In Mitchell's obituary, published on 21 October 1931, the Times noted that he "was a conspicuous figure in local journalistic circles as he wielded a trenchant pen. .... After laying aside his pen he became an abstracter and historian and probably no man in Scioto County knew as much of the county as Mr. Mitchell. .... When the late Capt. N. W. Evans published a History of Scioto County it was Mr. Mitchell, who compiled most of the data. His services along this line were invaluable. He worked for many months on the book and when it was published, he often remarked that his life's work was done." In short, a strong argument can be made that Joe Mitchell's account of the origins of the Boneyfiddle name ought to carry great authority.
The exact dates of the court proceeding that gave birth to the neighborhood’s nickname have yet to be determined, but we do know from Mitchell’s interview that "it happened in the days when the late Conrad Gerlach operated the brewery in the West End," which according to other records places the date between 1886 and 1889. "At the time the town wasn't as well sewered as it is now and as a result considerable waste matter escaped into an alley, to the scandal of the West End citizens and the board of health. A petition was gotten up and presented to the board, asking that a nuisance be abated." Gerlach was said to be "a scrapper from any angle in which you happened to meet him." Thus, instead of accepting the Board's decision and remedying the situation, Gerlach challenged the complaint in the Mayor's Court, where he was represented by H. W. Farnham.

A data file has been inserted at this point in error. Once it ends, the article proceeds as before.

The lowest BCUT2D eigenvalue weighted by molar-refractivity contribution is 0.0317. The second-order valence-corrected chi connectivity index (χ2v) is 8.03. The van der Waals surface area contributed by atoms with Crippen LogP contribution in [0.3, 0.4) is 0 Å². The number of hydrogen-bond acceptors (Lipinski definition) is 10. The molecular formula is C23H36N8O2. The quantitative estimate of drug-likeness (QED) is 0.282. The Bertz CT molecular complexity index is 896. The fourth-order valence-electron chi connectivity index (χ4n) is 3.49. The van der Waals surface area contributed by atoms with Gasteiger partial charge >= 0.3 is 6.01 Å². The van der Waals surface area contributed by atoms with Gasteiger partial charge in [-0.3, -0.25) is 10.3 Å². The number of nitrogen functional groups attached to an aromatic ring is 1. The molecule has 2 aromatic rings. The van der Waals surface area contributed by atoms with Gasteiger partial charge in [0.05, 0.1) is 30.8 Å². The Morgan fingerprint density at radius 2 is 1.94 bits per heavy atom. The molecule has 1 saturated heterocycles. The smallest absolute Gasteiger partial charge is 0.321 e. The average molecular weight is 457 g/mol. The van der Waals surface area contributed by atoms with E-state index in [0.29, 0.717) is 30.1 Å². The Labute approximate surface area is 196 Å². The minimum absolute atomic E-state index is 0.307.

The suit became "a celebrated case in the city's legal annals and was 'played up' in the local papers of the day and copied in outside journals as far away as Piketon and McArthur." During the proceedings, the Board of Health was represented by Jed Wolfe, who "was fond of airing not only his knowledge of the law, but also his taste for polite literature; hence it is easy to imagine the fun the sarcastic Farnham had with him." On Gerlach's behalf, Farnham "brought up the question of the genuineness of the petition submitted to the board," telling the court that he "doubted if it was a 'bona fide' document." And that's when the fun began.
"The contest," according to Mitchell's telling, "waxed hot over this point and the word 'bona fide' was bandied back and forth and tossed up and down till the mayor, S.P. Nickels [sic], told the lawyers they would have to conduct the case in English or take it to some other court. The result of the suit was a compromise, satisfactory to all parties. Mr. Mitchell says he reported the case for the Blade and made it as loud as possible. Joe says his [hand] writing wasn't very good and the temper of some of the printers was even worse, and not being able to make out his writing of the word 'bona fide,' to get even with him, [the printers] set it up [as] 'Bona-fiddle.' Joe says the word made a hit and the West Enders took it up and have alluded to their section as 'Bonafiddle' ever since and will continue to do so till the end of time." Mitchell concluded his account, by noting that "in English, ‘bona fide’ means ‘good faith,’ and all true blooded Bonafiddlers are happy in the fact that they live in the ‘land of good faith.'”